When we analyze the research works developed in the area of robust optimization, we found that there is a lack of a formal argument that clearly defines the uncertainty set to be used to solve the problem in a robust way. Usually, the choice is guided by business intuition together with the need to adapt the uncertainty set to solve the problem in a reasonable time.

Therefore, there is an important space to develop quantitative studies to determine what kind of robustness and uncertainty set should be used to solve a problem. Identifying how different uncertainty sets behave for a defined problem is fundamental. To be able to answer questions such as: How is the quality of the solutions perturbed with the choice of the uncertainty set?, Is this perturbation important for the problem that is being solved?, How is the convergence of the algorithm altered against different sets of uncertainty?, Can we classify problems according to some degree of robustness? Can this classification be related to the type of uncertainty to be used? The answer to these questions allows developing a methodology that allows identifying which is the robustness required by the problem, what type of uncertainty set should be chosen and how is the behavior of the algorithm in terms of quality of its results and convergence.

As future lines of research in the area of robust optimization, we see that considering these group of definitions together with the different applications mentioned earlier, we can work on developing a methodology that gives a specific problem, allows in a simple way to identify which definition is the most appropriate and which methods they are the most appropriate to solve the problem at reasonable times.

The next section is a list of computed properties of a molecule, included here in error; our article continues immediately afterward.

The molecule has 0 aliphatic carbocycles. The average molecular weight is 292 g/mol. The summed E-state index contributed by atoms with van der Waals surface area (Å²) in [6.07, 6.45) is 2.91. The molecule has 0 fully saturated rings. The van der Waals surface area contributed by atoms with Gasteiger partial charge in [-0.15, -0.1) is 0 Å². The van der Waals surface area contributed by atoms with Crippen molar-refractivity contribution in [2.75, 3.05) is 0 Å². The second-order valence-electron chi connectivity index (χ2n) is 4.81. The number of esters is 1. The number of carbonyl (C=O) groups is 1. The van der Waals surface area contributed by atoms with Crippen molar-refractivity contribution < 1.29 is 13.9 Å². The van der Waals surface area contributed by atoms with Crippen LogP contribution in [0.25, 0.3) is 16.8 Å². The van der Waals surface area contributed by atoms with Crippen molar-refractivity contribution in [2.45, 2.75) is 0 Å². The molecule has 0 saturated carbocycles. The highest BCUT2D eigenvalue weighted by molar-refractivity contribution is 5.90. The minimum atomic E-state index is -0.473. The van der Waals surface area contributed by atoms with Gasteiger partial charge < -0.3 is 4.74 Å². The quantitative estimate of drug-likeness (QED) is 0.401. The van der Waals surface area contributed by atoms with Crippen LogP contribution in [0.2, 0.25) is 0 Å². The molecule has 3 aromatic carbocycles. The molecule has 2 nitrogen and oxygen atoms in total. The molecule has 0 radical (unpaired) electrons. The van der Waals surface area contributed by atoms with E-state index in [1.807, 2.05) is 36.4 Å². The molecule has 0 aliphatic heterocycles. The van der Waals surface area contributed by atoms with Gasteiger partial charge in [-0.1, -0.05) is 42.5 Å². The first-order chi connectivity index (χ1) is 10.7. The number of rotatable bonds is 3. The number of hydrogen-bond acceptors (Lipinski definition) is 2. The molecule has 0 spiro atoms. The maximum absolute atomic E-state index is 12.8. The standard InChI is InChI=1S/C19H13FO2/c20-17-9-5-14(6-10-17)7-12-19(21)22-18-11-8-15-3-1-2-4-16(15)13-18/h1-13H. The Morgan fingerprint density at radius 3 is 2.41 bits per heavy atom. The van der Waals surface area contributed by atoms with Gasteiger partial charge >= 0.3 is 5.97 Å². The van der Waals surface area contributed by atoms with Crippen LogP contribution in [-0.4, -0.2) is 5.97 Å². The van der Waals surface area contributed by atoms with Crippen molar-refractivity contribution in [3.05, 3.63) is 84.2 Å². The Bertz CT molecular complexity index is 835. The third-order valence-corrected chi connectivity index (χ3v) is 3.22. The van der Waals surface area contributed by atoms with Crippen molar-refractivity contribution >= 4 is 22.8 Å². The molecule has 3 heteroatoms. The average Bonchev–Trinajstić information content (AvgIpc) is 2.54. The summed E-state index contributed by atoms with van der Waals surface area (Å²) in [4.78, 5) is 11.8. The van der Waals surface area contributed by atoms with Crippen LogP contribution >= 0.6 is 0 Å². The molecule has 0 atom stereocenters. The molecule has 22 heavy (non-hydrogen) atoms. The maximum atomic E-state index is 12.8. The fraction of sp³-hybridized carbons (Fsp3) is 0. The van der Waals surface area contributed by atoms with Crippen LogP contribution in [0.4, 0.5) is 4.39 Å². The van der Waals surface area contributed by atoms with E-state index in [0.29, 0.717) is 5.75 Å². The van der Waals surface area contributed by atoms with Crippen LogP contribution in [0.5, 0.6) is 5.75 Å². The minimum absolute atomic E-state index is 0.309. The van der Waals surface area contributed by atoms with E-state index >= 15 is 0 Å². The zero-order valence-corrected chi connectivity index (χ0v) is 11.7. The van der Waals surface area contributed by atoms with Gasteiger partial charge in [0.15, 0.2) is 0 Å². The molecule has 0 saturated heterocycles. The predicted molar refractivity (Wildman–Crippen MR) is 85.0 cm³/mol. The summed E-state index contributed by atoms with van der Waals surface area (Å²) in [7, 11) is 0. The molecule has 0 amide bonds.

Regarding the tractability of robust problems, we have not found solutions where the hybridization of metaheuristics with other techniques is exploited such as integration with mathematical programming, with simulations or integration with machine learning, all these with the goal of improving convergence times of algorithms.

Particularly, according to our experience in the integration of machine learning and metaheuristics, a line that must be explored corresponds to the use of a general scheme of integration of these two areas through the use of metalearning techniques. Considering that we have a set of algorithms or settings of some algorithm, we use a mechanism that selects the best algorithm or settings for given an instance to obtain the best convergence and results. Furthermore, the use of reinforced learning can be explored to enrich the meta-model with the new results generated.

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José García and Alvaro Peña (July 18th 2018). Robust Optimization: Concepts and Applications, Nature-inspired Methods for Stochastic, Robust and Dynamic Optimization, Javier Del Ser and Eneko Osaba, IntechOpen, DOI: 10.5772/intechopen.75381. Available from: